Thanks Ed for the comment! Always appreciate the dialogue. I do think there is a certain amount of “if we can’t fix it, let’s change the focus.” I also think that we keep trying to apply transactional thinking to human issues. Finance doesn’t have this problem IMO because Finance has rules, governed by math. 2+2 always equals 4 (except on Wall Street) but humans aren’t that simple and straight forward. And that makes it hard to quantify impact and process. But yet we continually try to fit that oval peg into that square hole. Can’t we just accept a certain percentage of what HR does is going to be variable and weird because people are variable and weird?

  2. Ed Danielski says:

    Sorry, forgot the title that makes me chuckle the most :”human resources business partner”. Isn’t every single employee a “business partner”? Do we have to put it in the title to convince someone that we really care about the business? Who? Why? Who have seen a Marketing Business Partner, or a Quality Assurance Business Partner, or an Accounting Business Partner? Are human resources people without business partner in the title feeling that the business needs are not relevant or important? Say the title slowly and see if it doesn’t make you at least grin.

    • Paul Hebert says:

      Great point. Remember – we have over 10,000,000 businesses in the US. Of which only about 12,000 have more than a few hundred employees. The number of HR pros who have big businesses to support is relatively small. Therefore, it is no surprise that many HR folks (vast majority) are not really supporting big strategic initiatives… they’re just trying to get that lazy hourly plumber assistant to show up on time. We have very vocal HR gurus talking about what happens at Apple and zappos (everybody drink!) which applies to about .01% of companies.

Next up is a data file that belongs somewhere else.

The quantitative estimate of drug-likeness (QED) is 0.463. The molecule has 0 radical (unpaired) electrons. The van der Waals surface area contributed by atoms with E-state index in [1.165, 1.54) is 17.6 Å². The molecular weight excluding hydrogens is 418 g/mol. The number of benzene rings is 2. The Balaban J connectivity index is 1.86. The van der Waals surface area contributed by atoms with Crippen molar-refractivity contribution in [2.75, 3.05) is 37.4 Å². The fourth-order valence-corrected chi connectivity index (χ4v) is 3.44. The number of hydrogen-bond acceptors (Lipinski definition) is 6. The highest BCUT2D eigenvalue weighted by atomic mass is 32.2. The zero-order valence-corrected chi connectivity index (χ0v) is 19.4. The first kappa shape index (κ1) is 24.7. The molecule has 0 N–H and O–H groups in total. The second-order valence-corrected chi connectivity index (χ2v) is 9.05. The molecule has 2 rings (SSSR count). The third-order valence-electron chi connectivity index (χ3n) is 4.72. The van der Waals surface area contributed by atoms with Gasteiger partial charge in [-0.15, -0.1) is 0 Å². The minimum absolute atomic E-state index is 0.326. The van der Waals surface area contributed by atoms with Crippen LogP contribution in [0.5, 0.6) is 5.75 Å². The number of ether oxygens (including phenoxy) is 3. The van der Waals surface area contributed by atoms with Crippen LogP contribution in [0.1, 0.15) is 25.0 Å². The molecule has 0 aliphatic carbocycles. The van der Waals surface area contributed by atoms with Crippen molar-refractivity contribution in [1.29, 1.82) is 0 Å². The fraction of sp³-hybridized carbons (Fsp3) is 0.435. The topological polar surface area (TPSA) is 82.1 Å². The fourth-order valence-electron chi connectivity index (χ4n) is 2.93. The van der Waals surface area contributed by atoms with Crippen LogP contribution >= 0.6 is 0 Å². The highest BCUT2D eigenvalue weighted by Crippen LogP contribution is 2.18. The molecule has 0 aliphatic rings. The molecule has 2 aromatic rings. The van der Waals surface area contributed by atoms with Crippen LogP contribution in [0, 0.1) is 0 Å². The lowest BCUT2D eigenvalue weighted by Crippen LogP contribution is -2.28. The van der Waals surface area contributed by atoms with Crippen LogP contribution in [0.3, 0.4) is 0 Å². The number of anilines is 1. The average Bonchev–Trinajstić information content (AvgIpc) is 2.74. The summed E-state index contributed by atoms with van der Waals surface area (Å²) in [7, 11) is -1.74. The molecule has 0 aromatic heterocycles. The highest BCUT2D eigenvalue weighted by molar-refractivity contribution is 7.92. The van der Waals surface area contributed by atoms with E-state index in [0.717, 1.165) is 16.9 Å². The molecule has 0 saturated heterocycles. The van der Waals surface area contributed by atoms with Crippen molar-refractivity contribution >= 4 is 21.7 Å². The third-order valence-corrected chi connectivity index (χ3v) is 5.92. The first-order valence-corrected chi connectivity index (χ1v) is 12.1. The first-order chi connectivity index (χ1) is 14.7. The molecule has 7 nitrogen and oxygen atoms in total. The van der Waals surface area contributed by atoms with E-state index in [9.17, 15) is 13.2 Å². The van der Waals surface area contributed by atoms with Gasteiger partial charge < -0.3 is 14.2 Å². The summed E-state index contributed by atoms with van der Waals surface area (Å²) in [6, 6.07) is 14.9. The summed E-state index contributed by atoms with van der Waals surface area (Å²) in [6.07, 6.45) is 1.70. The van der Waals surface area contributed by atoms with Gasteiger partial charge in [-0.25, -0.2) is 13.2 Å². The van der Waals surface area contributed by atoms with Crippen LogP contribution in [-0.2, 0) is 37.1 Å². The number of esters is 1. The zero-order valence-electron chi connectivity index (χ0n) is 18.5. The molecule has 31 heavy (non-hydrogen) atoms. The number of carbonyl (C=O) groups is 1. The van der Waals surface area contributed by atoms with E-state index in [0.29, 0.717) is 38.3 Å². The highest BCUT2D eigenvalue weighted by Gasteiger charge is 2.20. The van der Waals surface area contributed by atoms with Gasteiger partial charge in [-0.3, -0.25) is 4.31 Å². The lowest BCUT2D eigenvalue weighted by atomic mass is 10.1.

3. “I think, therefore you are” Absolutely true, Paul! The assumptions we make about others – their motivations, feelings, etc. – are the lens and the filter for how we relate to them. I’ve heard of that school study before, it’s a very powerful analogy in your article. I can’t help but to think that even a little more respect, compassion, empathy and kindness in the workplace – from everyone – would help float any sinking HR ship… and put the HUMAN back into human resources. Thanks for doing the work you do in the world.

    • Marlene Newton says:

      I agree Laurie. Respect, compassion, and kindness in the workplace go a long way in helping foster the work environment we want.

  4. I love your perspective. I am just scholar and it is extremely of great help for me. Possibly it is going to be good for other classmates in addition. Remember to promote other tips make use of as well. I would personally treasure that.

  5. Juan Bautista says:

    I agree with the fact that perception does affect the performance of the employees, but how so? is it always negative? or could it also be positive? It could also be a misinterpretation of a situation.

    Human Resource practices have different effects on employee engagement and citizenship behaviors depending on the motives that employees attribute to those practices. While it may be true that the perception of HR can have a negative effect on the performance of the employees, this may also act as a motivational factor. For example, if the employee feels that HR does not value the work of the employee, then they may more include to improving their performance. This is assuming that the employee is willing to change.

    • Paul Hebert says:

      Thanks for the comment Juan. I agree that there can be a variety of responses to HR’s opinion of employees. I would suggest that that if HR thinks negatively about employees there will only be a small number would would see that as a reason to increase their efforts. No data to back that up but the only time I cared if someone thought poorly of me they had to earn a level of respect from me in order for me to care enough to work harder to change their opinion. I think if you want to get the most out of the most – think positively.